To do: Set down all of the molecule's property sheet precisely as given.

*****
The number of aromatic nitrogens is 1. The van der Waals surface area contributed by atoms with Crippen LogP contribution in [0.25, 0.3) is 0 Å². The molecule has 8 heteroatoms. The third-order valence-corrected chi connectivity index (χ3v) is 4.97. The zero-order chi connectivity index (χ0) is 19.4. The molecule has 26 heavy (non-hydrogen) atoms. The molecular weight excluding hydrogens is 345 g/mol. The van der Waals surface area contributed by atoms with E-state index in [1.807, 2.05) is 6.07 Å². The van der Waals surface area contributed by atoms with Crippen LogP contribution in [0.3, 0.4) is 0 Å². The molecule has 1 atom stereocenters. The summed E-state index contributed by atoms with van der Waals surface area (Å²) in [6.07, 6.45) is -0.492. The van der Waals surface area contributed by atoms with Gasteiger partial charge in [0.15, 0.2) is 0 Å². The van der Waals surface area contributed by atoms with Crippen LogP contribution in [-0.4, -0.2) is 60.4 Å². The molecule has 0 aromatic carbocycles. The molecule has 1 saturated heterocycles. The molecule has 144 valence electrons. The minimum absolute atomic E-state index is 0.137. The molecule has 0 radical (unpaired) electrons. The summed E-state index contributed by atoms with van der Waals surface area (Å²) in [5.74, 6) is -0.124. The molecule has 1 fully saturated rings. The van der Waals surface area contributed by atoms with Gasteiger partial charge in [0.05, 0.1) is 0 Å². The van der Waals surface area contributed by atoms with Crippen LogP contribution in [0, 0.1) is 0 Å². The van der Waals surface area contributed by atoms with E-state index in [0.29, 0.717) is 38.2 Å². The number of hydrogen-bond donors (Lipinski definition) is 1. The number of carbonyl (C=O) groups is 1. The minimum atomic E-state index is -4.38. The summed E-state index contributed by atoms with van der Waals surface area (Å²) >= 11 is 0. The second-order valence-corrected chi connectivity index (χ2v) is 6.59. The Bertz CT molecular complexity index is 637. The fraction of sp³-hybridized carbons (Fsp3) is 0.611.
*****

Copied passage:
The number of aromatic nitrogens is 1. The van der Waals surface area contributed by atoms with Crippen LogP contribution in [0.25, 0.3) is 0 Å². The molecule has 8 heteroatoms. The third-order valence-corrected chi connectivity index (χ3v) is 4.97. The zero-order chi connectivity index (χ0) is 19.4. The molecule has 26 heavy (non-hydrogen) atoms. The molecular weight excluding hydrogens is 345 g/mol. The van der Waals surface area contributed by atoms with E-state index in [1.807, 2.05) is 6.07 Å². The van der Waals surface area contributed by atoms with Crippen LogP contribution in [0.3, 0.4) is 0 Å². The molecule has 1 atom stereocenters. The summed E-state index contributed by atoms with van der Waals surface area (Å²) in [6.07, 6.45) is -0.492. The van der Waals surface area contributed by atoms with Gasteiger partial charge in [0.15, 0.2) is 0 Å². The van der Waals surface area contributed by atoms with Crippen LogP contribution in [-0.4, -0.2) is 60.4 Å². The molecule has 0 aromatic carbocycles. The molecule has 1 saturated heterocycles. The molecule has 144 valence electrons. The minimum absolute atomic E-state index is 0.137. The molecule has 0 radical (unpaired) electrons. The summed E-state index contributed by atoms with van der Waals surface area (Å²) in [5.74, 6) is -0.124. The molecule has 1 fully saturated rings. The van der Waals surface area contributed by atoms with Gasteiger partial charge in [0.05, 0.1) is 0 Å². The van der Waals surface area contributed by atoms with Crippen LogP contribution in [0, 0.1) is 0 Å². The van der Waals surface area contributed by atoms with E-state index in [0.29, 0.717) is 38.2 Å². The number of hydrogen-bond donors (Lipinski definition) is 1. The number of carbonyl (C=O) groups is 1. The minimum atomic E-state index is -4.38. The summed E-state index contributed by atoms with van der Waals surface area (Å²) >= 11 is 0. The second-order valence-corrected chi connectivity index (χ2v) is 6.59. The Bertz CT molecular complexity index is 637. The fraction of sp³-hybridized carbons (Fsp3) is 0.611.